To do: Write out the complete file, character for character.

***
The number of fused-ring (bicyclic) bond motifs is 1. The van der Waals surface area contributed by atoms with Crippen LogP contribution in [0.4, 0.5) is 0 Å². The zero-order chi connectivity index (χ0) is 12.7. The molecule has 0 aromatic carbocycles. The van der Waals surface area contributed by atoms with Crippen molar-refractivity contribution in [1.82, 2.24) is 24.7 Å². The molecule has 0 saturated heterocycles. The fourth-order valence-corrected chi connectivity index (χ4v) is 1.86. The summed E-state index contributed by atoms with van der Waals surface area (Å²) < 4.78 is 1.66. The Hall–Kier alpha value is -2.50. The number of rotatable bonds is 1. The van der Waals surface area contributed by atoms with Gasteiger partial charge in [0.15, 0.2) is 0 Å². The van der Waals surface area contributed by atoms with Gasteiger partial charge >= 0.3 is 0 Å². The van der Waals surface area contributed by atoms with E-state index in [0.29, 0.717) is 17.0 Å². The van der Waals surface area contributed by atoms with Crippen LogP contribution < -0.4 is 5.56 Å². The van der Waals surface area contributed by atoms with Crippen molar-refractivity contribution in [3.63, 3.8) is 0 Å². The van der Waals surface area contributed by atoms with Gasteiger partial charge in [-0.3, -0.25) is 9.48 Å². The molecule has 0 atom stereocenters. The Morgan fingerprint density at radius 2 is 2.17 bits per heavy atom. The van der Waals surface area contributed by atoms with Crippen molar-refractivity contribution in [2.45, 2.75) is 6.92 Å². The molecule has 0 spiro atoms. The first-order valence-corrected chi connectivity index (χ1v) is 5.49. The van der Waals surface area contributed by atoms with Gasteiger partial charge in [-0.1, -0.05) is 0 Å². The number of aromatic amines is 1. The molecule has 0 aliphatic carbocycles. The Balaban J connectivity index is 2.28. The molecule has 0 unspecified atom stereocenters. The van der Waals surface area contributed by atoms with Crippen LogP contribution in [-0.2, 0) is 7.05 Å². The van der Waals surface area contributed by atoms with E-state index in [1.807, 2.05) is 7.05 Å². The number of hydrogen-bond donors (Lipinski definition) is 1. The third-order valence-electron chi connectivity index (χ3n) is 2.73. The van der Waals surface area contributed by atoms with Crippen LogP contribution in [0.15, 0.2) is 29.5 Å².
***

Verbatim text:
The number of fused-ring (bicyclic) bond motifs is 1. The van der Waals surface area contributed by atoms with Crippen LogP contribution in [0.4, 0.5) is 0 Å². The zero-order chi connectivity index (χ0) is 12.7. The molecule has 0 aromatic carbocycles. The van der Waals surface area contributed by atoms with Crippen molar-refractivity contribution in [1.82, 2.24) is 24.7 Å². The molecule has 0 saturated heterocycles. The fourth-order valence-corrected chi connectivity index (χ4v) is 1.86. The summed E-state index contributed by atoms with van der Waals surface area (Å²) < 4.78 is 1.66. The Hall–Kier alpha value is -2.50. The number of rotatable bonds is 1. The van der Waals surface area contributed by atoms with Gasteiger partial charge in [0.15, 0.2) is 0 Å². The van der Waals surface area contributed by atoms with Gasteiger partial charge >= 0.3 is 0 Å². The van der Waals surface area contributed by atoms with E-state index in [0.29, 0.717) is 17.0 Å². The van der Waals surface area contributed by atoms with Crippen LogP contribution < -0.4 is 5.56 Å². The van der Waals surface area contributed by atoms with Crippen molar-refractivity contribution in [3.63, 3.8) is 0 Å². The van der Waals surface area contributed by atoms with Gasteiger partial charge in [-0.3, -0.25) is 9.48 Å². The molecule has 0 atom stereocenters. The Morgan fingerprint density at radius 2 is 2.17 bits per heavy atom. The van der Waals surface area contributed by atoms with Crippen molar-refractivity contribution in [2.45, 2.75) is 6.92 Å². The molecule has 0 spiro atoms. The first-order valence-corrected chi connectivity index (χ1v) is 5.49. The van der Waals surface area contributed by atoms with Gasteiger partial charge in [-0.1, -0.05) is 0 Å². The number of aromatic amines is 1. The molecule has 0 aliphatic carbocycles. The Balaban J connectivity index is 2.28. The molecule has 0 unspecified atom stereocenters. The van der Waals surface area contributed by atoms with Crippen LogP contribution in [-0.2, 0) is 7.05 Å². The van der Waals surface area contributed by atoms with E-state index in [1.807, 2.05) is 7.05 Å². The number of hydrogen-bond donors (Lipinski definition) is 1. The third-order valence-electron chi connectivity index (χ3n) is 2.73. The van der Waals surface area contributed by atoms with Crippen LogP contribution in [0.15, 0.2) is 29.5 Å².